A simply stunning story told
His Name Was Walter — Emily Rodda (Harper Collins, $25.00) Reviewed by Louise Ward, Wardini Books
This chapter book for readers of about nine years and up combines modern school experiences, fairy-tale and allegory with just the right amount of spook.
Colin has recently moved to town from rural beginnings and is lonely and homesick. On a school trip to experience historical settings and forbidden to use modern technology, he assesses his classmates — the shy one, the gregarious one, the nerdy one. When the bus breaks down and leaves them in the middle of nowhere with a storm coming, one teacher and most of the kids hike to the nearest cell phone reception while Colin and a few others take shelter in the unoccupied house on the hill.
Colin finds an old, handwritten book that at first glance is a fairy story. Colin’s artistic eye is drawn in by the illustrations and the children’s teacher suggests he read it aloud. Something in the house has been yearning for this book to be read… and another something wishes the opposite. Walter, a brave and adventurous spirit was raised in a beehive orphanage and in the world a witch prophecies that he will save a life, right a wrong and die at the hands of an enemy.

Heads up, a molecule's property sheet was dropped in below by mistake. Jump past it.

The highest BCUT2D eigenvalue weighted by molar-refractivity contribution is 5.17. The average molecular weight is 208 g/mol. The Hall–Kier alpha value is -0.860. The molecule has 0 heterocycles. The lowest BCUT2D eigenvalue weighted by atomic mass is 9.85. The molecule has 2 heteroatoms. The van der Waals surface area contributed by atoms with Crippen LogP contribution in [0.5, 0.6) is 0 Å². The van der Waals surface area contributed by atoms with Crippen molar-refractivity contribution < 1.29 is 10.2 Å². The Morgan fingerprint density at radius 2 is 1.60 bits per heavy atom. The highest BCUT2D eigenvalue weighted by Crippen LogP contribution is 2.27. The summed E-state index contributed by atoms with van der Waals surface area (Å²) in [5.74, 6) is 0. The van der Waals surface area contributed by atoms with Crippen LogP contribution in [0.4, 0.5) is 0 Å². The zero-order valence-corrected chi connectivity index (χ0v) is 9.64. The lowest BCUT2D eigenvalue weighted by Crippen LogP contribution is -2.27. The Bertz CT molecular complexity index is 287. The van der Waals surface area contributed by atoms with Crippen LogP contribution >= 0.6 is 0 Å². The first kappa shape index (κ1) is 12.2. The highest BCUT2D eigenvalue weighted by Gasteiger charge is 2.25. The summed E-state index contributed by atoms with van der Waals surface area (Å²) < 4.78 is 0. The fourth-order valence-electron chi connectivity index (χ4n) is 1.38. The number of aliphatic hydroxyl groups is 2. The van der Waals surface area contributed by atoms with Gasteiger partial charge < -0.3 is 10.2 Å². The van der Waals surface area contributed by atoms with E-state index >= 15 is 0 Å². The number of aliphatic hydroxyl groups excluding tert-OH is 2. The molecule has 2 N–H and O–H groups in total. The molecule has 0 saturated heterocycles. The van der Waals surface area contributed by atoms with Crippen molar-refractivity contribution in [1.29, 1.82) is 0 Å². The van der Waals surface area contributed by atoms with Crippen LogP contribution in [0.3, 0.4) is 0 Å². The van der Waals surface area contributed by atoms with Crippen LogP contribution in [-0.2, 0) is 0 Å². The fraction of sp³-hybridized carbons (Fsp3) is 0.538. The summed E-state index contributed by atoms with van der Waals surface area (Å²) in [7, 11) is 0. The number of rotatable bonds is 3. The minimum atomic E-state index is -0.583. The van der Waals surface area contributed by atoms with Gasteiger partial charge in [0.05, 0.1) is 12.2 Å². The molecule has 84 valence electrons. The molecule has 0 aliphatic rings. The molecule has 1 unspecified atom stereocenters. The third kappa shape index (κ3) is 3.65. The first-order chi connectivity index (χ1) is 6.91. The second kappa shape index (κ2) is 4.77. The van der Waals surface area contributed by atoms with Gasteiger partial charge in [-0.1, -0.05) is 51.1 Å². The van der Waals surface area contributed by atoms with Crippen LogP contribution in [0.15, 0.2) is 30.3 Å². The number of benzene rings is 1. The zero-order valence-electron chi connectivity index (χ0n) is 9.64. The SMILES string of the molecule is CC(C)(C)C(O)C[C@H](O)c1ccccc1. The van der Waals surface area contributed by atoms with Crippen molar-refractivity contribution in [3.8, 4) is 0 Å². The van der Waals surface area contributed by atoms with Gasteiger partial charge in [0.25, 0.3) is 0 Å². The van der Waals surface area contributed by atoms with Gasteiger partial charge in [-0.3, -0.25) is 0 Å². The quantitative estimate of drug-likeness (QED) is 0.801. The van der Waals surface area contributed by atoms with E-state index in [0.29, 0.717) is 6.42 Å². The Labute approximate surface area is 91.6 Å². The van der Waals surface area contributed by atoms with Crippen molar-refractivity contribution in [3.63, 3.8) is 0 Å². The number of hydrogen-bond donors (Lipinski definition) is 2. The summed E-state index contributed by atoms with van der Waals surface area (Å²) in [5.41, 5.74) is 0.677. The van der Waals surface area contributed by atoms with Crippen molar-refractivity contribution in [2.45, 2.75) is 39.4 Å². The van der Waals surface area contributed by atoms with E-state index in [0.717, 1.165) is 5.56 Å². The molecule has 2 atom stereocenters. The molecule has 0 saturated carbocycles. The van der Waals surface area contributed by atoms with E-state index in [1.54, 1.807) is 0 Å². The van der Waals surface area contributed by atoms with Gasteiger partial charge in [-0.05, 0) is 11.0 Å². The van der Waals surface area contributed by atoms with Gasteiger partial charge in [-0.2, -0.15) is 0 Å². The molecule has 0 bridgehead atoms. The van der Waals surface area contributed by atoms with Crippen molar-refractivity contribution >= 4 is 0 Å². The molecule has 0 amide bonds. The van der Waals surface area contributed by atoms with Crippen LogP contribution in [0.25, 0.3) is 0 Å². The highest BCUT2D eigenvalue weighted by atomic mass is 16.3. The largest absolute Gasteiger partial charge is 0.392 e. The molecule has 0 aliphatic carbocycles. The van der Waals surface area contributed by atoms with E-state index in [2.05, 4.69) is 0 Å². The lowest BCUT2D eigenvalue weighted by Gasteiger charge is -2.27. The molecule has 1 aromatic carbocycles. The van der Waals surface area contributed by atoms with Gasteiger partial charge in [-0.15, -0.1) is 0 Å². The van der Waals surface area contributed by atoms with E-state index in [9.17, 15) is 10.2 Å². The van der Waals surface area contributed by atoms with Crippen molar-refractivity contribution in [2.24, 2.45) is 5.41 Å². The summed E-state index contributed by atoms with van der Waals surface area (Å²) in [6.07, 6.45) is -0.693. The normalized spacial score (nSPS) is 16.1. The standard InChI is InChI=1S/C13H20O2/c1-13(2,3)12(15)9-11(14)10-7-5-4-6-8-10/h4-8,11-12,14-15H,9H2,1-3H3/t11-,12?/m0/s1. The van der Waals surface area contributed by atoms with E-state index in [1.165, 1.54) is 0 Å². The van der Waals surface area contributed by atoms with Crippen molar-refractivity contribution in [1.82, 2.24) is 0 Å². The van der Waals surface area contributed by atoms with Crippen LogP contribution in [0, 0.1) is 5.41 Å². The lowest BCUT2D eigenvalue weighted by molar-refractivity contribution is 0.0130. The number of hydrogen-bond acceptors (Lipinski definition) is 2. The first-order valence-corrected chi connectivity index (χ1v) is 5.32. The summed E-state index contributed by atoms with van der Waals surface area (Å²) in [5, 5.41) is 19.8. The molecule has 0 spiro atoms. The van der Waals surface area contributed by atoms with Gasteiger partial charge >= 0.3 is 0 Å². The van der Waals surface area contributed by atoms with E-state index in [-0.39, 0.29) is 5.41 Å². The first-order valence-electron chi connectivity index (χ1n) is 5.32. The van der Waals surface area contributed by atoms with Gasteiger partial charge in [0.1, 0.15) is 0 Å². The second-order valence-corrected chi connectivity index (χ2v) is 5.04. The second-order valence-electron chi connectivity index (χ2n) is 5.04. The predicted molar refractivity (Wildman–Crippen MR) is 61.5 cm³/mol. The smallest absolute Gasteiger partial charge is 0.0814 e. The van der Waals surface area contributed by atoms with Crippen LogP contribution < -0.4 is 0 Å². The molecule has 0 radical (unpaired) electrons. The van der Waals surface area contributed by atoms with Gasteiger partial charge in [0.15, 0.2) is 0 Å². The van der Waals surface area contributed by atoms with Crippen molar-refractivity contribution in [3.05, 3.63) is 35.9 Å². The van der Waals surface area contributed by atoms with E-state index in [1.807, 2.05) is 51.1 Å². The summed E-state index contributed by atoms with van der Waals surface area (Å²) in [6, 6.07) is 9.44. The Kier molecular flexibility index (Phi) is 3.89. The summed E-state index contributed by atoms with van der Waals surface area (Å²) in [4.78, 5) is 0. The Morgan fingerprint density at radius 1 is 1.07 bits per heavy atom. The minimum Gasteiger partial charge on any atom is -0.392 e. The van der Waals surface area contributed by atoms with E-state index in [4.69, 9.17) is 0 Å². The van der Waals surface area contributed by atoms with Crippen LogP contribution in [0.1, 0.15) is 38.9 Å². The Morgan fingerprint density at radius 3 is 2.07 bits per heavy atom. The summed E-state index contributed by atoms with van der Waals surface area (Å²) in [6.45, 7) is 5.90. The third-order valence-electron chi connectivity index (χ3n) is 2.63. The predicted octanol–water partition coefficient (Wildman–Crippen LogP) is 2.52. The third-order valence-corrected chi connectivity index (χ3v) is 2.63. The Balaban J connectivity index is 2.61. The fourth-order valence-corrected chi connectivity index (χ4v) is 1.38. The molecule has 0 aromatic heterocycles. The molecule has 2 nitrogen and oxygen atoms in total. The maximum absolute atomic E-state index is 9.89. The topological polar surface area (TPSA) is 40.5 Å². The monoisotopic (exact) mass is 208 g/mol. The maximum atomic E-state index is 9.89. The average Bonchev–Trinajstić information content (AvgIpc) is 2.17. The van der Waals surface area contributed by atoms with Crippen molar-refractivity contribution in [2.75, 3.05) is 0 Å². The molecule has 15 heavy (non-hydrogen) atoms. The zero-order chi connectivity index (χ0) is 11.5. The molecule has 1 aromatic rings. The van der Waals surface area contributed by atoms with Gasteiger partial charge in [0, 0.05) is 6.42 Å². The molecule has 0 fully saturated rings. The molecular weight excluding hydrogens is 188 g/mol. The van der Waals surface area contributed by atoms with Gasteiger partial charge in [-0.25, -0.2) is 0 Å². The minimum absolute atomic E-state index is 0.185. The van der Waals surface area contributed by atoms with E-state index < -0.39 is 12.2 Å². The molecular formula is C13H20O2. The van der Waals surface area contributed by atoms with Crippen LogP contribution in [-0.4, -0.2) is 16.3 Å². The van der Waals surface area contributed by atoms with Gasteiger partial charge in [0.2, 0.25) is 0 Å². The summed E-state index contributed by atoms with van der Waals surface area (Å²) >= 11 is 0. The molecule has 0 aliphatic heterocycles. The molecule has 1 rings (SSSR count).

The author offers finely rendered observations of people’s personalities and motivations. Nothing is as it appears and Colin’s thoughtful watchfulness enables the reader to sit with the children as the story is told, feel their interest and fear and how the story effects the old house.
Walter’s story is much more than a fable and it leads us, with Colin, into a tale of twists, turns, loves, friendships and injustices and ultimately to an unforgettable resolution. His Name Was Walter is a book to give as a gift and to talk about with friends.